Few Biologists but Many Evangelicals Sign Anti-Evolution Petition
Few Biologists but Many Evangelicals Sign Anti-Evolution PetitionBy KENNETH CHANG, New York Times 2/21/06 - originalIn the recent skirmishes over evolution, advocates who have pushed to dilute its teaching have regularly pointed to a petition signed by 514 scientists and engineers.
The petition, they say, is proof that scientific doubt over evolution persists. But random interviews with 20 people who signed the petition and a review of the public statements of more than a dozen others suggest that many are evangelical Christians, whose doubts about evolution grew out of their religious beliefs. And even the petition's sponsor, the Discovery Institute in Seattle, says that only a quarter of the signers are biologists, whose field is most directly concerned with evolution. The other signers include 76 chemists, 75 engineers, 63 physicists and 24 professors of medicine.
The petition was started in 2001 by the institute, which champions intelligent design as an alternative theory to evolution and supports a "teach the controversy" approach, like the one scuttled by the state Board of Education in Ohio last week.
Institute officials said that 41 people added their names to the petition after a federal judge ruled in December against the Dover, Pa., school district's attempt to present intelligent design as an alternative to evolution.
"Early on, the critics said there was nobody who disbelieved Darwin's theory except for rubes in the woods," said Bruce Chapman, president of the institute. "How many does it take to be a noticeable minority — 10, 50, 100, 500?"
Mr. Chapman said the petition showed "there is a minority of scientists who disagree with Darwin's theory, and it is not just a handful."
The petition makes no mention of intelligent design, the proposition that life is so complex that it is best explained as the design of an intelligent being. Rather, it states: "We are skeptical of claims for the ability of random mutation and natural selection to account for the complexity of life. Careful examination of the evidence for Darwinian theory should be encouraged."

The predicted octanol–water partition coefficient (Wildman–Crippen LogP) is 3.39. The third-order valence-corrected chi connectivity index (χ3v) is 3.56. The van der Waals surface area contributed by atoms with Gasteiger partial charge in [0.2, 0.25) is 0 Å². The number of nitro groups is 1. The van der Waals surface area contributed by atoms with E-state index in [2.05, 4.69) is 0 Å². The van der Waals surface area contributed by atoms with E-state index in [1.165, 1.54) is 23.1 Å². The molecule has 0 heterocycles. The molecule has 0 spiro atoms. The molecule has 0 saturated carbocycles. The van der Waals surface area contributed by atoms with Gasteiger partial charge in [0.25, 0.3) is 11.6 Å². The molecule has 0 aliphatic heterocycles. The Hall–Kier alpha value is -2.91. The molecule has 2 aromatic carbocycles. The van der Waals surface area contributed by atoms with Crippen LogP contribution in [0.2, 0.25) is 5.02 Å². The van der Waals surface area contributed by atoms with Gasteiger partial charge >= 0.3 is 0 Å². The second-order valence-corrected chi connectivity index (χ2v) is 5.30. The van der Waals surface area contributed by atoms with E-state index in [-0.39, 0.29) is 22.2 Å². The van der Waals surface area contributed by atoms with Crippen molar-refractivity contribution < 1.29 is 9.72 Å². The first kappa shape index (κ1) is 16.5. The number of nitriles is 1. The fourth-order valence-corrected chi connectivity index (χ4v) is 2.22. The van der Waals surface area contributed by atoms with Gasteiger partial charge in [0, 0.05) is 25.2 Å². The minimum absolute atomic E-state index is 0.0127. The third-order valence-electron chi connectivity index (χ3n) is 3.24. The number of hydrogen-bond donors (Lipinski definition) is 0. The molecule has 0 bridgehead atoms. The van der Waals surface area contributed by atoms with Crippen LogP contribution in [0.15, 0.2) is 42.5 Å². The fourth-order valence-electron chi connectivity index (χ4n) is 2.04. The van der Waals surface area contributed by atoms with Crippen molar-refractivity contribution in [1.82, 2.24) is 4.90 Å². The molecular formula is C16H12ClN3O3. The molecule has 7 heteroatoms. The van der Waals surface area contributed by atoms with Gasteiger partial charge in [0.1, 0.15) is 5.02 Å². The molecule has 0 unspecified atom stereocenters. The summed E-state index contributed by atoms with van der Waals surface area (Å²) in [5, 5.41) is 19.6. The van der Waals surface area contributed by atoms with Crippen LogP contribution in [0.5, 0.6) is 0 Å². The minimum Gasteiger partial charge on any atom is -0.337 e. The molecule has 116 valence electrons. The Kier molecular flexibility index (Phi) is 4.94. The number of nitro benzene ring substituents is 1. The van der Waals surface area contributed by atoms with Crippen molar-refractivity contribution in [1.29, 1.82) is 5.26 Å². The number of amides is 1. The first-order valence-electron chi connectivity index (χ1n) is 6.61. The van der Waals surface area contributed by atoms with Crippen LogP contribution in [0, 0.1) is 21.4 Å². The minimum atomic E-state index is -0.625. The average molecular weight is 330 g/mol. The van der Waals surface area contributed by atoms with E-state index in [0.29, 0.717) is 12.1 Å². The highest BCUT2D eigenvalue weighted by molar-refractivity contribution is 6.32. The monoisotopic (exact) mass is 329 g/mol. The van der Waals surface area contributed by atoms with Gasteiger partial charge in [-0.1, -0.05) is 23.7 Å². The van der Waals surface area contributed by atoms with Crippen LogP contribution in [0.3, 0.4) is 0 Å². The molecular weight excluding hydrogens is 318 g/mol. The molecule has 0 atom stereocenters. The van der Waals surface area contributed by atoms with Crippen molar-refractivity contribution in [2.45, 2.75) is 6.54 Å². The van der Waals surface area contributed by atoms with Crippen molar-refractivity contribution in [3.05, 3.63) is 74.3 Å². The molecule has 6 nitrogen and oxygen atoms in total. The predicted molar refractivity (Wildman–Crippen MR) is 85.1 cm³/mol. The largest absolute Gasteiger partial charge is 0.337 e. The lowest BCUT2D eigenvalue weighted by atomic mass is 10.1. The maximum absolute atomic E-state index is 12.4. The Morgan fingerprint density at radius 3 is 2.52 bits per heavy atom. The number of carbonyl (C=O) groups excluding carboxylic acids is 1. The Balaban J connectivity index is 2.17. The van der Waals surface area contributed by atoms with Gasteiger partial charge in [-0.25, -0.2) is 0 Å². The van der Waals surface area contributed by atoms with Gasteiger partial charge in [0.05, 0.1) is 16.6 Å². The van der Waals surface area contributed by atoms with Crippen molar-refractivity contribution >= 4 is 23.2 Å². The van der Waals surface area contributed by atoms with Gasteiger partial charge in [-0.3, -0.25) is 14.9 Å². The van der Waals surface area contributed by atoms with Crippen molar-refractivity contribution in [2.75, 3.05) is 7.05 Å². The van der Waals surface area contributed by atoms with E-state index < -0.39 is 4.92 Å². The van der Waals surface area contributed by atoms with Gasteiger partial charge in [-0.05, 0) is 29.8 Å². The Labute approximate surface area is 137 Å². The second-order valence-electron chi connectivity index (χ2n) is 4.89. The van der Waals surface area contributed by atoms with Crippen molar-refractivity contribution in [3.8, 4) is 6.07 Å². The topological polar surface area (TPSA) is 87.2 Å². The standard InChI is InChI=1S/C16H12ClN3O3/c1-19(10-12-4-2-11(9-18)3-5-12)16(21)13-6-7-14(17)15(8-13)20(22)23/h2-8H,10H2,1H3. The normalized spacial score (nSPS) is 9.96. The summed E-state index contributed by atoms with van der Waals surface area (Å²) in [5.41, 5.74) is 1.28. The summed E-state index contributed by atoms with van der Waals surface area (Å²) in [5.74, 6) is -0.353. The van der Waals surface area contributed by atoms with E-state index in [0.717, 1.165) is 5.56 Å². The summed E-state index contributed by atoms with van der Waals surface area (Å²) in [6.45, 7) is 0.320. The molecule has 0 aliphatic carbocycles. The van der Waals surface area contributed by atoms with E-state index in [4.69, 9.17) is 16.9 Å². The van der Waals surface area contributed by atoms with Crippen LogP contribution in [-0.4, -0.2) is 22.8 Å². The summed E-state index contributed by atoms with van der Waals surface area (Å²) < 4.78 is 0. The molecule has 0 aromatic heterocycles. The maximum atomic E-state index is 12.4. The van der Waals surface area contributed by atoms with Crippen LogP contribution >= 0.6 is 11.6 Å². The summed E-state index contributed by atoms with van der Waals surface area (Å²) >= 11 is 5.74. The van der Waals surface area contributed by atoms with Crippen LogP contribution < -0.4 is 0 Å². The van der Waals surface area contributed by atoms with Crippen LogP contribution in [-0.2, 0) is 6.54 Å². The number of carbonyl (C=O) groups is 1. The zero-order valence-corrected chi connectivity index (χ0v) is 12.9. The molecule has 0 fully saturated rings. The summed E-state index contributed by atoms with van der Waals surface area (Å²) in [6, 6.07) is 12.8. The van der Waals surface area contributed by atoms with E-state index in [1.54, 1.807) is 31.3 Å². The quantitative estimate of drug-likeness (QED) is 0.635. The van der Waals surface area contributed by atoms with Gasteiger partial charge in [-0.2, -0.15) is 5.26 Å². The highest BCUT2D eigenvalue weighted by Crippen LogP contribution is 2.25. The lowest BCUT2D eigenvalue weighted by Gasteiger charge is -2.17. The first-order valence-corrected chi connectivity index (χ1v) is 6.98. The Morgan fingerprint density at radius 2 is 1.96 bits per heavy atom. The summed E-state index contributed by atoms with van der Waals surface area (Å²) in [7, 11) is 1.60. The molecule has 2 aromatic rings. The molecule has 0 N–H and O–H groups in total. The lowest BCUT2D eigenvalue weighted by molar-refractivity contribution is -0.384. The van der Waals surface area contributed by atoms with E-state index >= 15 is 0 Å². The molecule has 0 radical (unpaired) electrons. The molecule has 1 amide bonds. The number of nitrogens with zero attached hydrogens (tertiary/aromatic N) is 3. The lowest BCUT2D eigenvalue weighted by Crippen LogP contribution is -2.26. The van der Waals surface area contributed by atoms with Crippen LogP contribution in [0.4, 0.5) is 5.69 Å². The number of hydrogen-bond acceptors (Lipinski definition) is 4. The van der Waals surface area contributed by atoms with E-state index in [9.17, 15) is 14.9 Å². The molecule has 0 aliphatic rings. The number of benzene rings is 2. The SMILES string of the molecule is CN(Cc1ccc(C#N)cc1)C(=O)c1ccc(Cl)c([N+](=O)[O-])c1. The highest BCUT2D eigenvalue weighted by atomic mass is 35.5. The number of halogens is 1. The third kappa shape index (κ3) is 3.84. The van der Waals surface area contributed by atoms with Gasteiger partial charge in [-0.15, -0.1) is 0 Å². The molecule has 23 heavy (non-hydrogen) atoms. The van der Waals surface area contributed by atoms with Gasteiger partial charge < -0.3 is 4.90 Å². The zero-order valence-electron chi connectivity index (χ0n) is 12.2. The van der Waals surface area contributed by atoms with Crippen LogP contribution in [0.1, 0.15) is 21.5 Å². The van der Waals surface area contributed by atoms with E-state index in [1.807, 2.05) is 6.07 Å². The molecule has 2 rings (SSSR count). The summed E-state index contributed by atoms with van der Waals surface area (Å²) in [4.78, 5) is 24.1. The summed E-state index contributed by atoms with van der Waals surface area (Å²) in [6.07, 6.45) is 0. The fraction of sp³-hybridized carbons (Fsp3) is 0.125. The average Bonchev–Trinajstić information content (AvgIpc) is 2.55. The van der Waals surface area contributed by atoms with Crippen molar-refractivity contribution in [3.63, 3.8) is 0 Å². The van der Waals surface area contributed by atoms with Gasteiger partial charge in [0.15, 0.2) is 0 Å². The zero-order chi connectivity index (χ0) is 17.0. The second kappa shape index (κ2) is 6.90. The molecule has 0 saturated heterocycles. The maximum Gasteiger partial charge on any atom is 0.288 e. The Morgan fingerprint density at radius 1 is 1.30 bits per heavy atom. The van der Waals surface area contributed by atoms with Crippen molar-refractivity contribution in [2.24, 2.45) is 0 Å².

A Web site with the full list of those who signed the petition was made available yesterday by the institute at dissentfromdarwin.org. The signers all claim doctorates in science or engineering. The list includes a few nationally prominent scientists like James M. Tour, a professor of chemistry at Rice University; Rosalind W. Picard, director of the affective computing research group at the Massachusetts Institute of Technology; and Philip S. Skell, an emeritus professor of chemistry at Penn State who is also a member of the National Academy of Sciences.
It also includes many with more modest positions, like Thomas H. Marshall, director of public works in Delaware, Ohio, who has a doctorate in environmental ecology. The Discovery Institute says 128 signers hold degrees in the biological sciences and 26 in biochemistry. That leaves more than 350 nonbiologists, including Dr. Tour, Dr. Picard and Dr. Skell.
Of the 128 biologists who signed, few conduct research that would directly address the question of what shaped the history of life.
Of the signers who are evangelical Christians, most defend their doubts on scientific grounds but also say that evolution runs against their religious beliefs.
Several said that their doubts began when they increased their involvement with Christian churches.
Some said they read the Bible literally and doubt not only evolution but also findings of geology and cosmology that show the universe and the earth to be billions of years old.
Scott R. Fulton, a professor of mathematics and computer science at Clarkson University in Potsdam, N.Y., who signed the petition, said that the argument for intelligent design was "very interesting and promising."